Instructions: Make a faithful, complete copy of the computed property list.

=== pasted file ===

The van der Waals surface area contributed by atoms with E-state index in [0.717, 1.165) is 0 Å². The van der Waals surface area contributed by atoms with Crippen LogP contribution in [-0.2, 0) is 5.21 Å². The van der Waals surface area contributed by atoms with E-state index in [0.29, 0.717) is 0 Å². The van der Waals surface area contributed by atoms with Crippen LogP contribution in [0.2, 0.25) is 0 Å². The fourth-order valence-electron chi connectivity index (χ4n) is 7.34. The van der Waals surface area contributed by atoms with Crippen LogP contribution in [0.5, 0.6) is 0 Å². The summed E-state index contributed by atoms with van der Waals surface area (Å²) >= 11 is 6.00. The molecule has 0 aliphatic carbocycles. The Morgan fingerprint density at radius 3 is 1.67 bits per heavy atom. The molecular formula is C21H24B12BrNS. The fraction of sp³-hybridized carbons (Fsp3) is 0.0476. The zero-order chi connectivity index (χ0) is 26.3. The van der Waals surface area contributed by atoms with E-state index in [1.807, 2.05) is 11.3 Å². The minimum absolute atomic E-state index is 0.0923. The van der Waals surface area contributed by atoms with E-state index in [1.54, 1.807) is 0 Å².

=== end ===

The van der Waals surface area contributed by atoms with E-state index in [0.717, 1.165) is 0 Å². The van der Waals surface area contributed by atoms with Crippen LogP contribution in [-0.2, 0) is 5.21 Å². The van der Waals surface area contributed by atoms with E-state index in [0.29, 0.717) is 0 Å². The van der Waals surface area contributed by atoms with Crippen LogP contribution in [0.2, 0.25) is 0 Å². The fourth-order valence-electron chi connectivity index (χ4n) is 7.34. The van der Waals surface area contributed by atoms with Crippen LogP contribution in [0.5, 0.6) is 0 Å². The summed E-state index contributed by atoms with van der Waals surface area (Å²) >= 11 is 6.00. The molecule has 0 aliphatic carbocycles. The Morgan fingerprint density at radius 3 is 1.67 bits per heavy atom. The molecular formula is C21H24B12BrNS. The fraction of sp³-hybridized carbons (Fsp3) is 0.0476. The zero-order chi connectivity index (χ0) is 26.3. The van der Waals surface area contributed by atoms with E-state index in [1.807, 2.05) is 11.3 Å². The minimum absolute atomic E-state index is 0.0923. The van der Waals surface area contributed by atoms with E-state index in [1.54, 1.807) is 0 Å².